Today’s factismal: The Endangered Species Act was signed on December 28, 1973.
It is no secret that animals go extinct. Sometimes we cheer when that happens (smallpox, anyone?) but more often we bemoan the loss (the Carolina parakeet, the Western Black Rhino). Fortunately for the animals (and ourselves), we do more than just weep, wail, and gnash our teeth; we also work to preserve species like the tapir and the tiger to keep them from joining their brethren in extinction. And one of the most powerful tools for preserving animals on the brink of extinction is the Endangered Species Act, which was became law 41 years ago.
Today, thanks to the Endangered Species Act, twenty-eight species have gone from being in danger of extinction to being plentiful enough to be taken off the list (though some of them are still protected under other laws). Sadly, ten other species have become extinct during the same time period. And the Act continues to work today, thanks to citizen scientists like you. One of the more interesting and useful parts of the act is the provision that allows any US citizen to petition to have a species listed if it meets any one of five different criteria:
- If its habitat or range is threatened with the present or threatened destruction, modification, or curtailment. (Think: polar bears.)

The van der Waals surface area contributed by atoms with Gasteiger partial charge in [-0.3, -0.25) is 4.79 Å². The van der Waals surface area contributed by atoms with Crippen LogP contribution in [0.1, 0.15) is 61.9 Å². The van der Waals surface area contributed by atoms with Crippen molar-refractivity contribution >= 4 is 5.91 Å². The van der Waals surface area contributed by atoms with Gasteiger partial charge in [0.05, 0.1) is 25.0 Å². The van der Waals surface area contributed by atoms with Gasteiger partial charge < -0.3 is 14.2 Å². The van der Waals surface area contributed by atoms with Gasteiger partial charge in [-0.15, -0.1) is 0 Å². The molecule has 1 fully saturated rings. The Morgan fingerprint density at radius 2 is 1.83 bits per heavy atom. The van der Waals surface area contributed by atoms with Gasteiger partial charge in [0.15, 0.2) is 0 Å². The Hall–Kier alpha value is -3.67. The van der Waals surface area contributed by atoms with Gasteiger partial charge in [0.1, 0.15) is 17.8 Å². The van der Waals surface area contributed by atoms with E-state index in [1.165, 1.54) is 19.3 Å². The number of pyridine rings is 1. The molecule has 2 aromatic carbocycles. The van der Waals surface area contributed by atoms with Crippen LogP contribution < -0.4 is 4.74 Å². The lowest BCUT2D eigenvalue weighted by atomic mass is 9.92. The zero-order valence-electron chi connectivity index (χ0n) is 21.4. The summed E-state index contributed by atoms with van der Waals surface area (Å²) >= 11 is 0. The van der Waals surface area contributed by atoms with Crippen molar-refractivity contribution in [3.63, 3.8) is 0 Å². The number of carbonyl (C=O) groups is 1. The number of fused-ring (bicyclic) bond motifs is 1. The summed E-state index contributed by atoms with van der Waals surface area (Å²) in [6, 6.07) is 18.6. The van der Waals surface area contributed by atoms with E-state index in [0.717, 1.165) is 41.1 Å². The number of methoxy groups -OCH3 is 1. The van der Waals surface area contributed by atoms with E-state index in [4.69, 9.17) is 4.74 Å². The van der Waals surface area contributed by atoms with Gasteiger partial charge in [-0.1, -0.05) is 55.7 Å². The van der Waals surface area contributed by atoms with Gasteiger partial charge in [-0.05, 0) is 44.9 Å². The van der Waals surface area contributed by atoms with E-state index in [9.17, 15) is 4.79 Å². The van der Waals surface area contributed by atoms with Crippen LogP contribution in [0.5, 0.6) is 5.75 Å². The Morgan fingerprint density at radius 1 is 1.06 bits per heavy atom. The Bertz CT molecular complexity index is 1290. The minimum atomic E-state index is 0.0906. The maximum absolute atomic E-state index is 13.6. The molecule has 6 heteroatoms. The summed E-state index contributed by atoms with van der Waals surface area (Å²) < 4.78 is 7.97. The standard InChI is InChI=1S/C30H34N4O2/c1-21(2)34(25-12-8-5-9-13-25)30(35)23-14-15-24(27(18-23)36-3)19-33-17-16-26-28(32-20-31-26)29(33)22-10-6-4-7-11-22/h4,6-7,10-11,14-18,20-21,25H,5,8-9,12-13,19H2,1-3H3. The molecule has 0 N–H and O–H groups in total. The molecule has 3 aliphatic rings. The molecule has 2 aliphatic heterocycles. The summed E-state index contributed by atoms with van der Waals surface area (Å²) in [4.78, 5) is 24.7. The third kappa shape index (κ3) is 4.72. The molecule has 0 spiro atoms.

- If too many of the species have been used for commercial, recreational, scientific, or educational purposes. (Think: whales.)
- If disease or predation is causing a decline in the species. (Think: song birds.)
- If existing regulatory mechanisms don’t do enough to protect the species.
- If other factors threaten to make it extinct (Think: dinosaurs).
If petitioning NOAA (for marine species) or the Fish and Wildlife Service (for land species) to add a species to the list seems like too much paperwork (and who could blame you), then there are other ways that a citizen scientist can contribute. The most obvious of these is simply by adding your wildlife observations to Wildlife Watch. They’ll help you identify the critters that you’ve seen (endangered or not) and use that information to help track the health of various species. To join in on the fun, head over to: